New York City, summer of 1963: JJ Green is a born songwriter—a major problem, since her family thinks the music business is a cesspool of lowlifes and hustlers. Defying them, she secretly takes an internship at the Brill Building, the epicenter of a new sound called rock and roll. When she finds a writing partner in Luke Silver, a boy w...
New York City, summer of 1963: JJ Green is a born songwriter—a major problem, since her family thinks the music business is a cesspool of lowlifes and hustlers. Defying them, she secretly takes an internship at the Brill Building, the epicenter of a new sound called rock and roll. When she finds a writing partner in Luke Silver, a boy with mesmerizing green eyes, JJ believes she is living her dream. They’ll even be cutting their first demo with legendary singer Dulcie Brown.
But soon JJ’s dream is shattered by tragedy, and she must navigate a web of troubled pasts, hidden identities, and tangled secrets—before it snares her, too.
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“Cynthia Weil delivers a pitch-perfect debut about defining yourself and following your dreams. I'm Glad I Did expertly blends music and romance with a mystery that crescendos into page-turning ending. Encore! Encore!”
–Elizabeth Eulberg, author of The Lonely Hearts Club
“Weil has painted a 1960s Mad Men–esque portrait of the music industry, in which white men take advantage of talented black musicians, especially young, beautiful, and innocent black women, during that period of gathering racial unrest. Weil deals with a variety of ’60s social issues, including black-white relationships, women’s rights, and white male privilege. It’s an authentic picture of the 1963 turmoil, with reader hooks of murder, young love, and the ’60s music scene.”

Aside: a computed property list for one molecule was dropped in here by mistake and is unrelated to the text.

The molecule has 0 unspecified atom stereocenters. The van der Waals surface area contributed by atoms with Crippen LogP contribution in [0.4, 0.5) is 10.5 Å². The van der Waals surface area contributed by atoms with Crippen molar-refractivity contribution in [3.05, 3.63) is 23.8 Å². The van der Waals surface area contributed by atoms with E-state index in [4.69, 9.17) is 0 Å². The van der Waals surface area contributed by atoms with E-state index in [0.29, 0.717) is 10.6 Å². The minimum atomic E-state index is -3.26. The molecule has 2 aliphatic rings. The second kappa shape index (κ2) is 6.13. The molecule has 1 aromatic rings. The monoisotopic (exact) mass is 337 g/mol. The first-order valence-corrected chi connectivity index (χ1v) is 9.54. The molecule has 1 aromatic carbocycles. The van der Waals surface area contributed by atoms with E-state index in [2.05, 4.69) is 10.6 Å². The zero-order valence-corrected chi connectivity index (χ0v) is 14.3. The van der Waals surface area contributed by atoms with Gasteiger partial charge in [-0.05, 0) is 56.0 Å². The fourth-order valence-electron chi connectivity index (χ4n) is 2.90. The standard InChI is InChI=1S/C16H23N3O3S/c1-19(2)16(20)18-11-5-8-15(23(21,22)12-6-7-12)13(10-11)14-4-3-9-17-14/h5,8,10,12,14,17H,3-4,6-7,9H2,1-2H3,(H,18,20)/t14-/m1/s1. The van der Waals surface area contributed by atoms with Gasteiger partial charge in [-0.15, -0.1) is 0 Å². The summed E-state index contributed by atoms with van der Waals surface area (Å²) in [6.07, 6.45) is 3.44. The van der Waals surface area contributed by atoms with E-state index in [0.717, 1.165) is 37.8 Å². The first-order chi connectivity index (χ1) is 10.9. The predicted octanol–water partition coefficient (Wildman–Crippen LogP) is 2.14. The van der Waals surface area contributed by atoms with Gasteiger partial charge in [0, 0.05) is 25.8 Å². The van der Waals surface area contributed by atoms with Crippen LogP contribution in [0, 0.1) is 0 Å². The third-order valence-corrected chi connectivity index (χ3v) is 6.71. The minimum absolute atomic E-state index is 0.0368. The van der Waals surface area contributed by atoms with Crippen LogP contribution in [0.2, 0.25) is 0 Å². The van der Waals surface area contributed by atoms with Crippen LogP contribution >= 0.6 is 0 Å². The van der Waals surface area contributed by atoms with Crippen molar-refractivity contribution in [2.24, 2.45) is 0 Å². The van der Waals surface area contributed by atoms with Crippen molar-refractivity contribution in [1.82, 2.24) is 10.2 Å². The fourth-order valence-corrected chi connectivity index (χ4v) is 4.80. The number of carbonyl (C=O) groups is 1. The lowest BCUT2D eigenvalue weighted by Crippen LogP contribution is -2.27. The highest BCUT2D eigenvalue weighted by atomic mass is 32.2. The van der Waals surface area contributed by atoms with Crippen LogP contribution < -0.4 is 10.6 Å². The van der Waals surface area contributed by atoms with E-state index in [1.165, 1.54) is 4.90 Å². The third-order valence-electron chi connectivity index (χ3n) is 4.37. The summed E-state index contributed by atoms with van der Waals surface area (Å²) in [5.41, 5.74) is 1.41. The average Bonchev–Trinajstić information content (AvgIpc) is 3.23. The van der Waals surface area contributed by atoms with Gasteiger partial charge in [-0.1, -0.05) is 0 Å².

“Beneath the glamor and aspiration, I'm Glad I Did also provides an unflinching look at the race, gender, and class struggles that defined the time – seamlessly woven into a page-turning mystery.”
–LA Times Book Prize winning author Coe Booth.
“An impressive YA debut ... Showing both the bright and the dark sides if the music business, Weil crafts an enticing tale of a sheltered teenager’s induction into a world where ambitions and morals are repeatedly tested.”
—Publishers Weekly on I'm Glad I Did
“I am a fan. No, no, let me rephrase that: I am a huge fan ... Barry [Mann] and Cynthia [Weil] are the masters of their craft. ”
“Readers will root for the determined and self-sufficient JJ as she navigates the complex rules and relationships at play within the Brill Building. I’M GLAD I DID also provides a valuable look at the racial tension and discrimination of the time, including the mistreatment of African Americans by their peers within the music world ... anyone who craves a bit of entertainment and a behind-the-scenes look at the music biz should tune in.”
“JJ is both starry-eyed and determined ... The themes here, from first love to breaking away from parental expectations, from race relations to the thrill of succeeding in a competitive industry, position this perfectly ... Weil finds just the right balance between cynicism and hope, romance and heartbreak—kind of like one of her songs.”
“JJ offers sharp commentary on some of the most stressful moments in U.S. history. She also discovers that “trouble” is exactly where you need to be when you want to change the world ... JJ’s story exposes the mountains of 1963 in matters of race, feminism, and social expectations, and how music can help move these mountains.”
“The author is a multi-Grammy-winning, Rock and Roll Hall of Famer, and the story reflects that, as JJ learns the language of the business: songs with bullets, Cashbox, Billboard. The names of famous recording artists leap off the page: Bobby Rydell, the Drifters, Leslie Gore... [the] memory of their music fills my heart.”
–Historical Novels Review
“The book seems especially true to life: the hustle-bustle, the thrill of writing a hit song, the heartbreak of watching it slide down the charts. Even the Brill Building, the art deco jewel box in Times Square ... is a kind of character in the story ... the winged eyeliner and soulful songs are as hot today as they were 50 years ago.”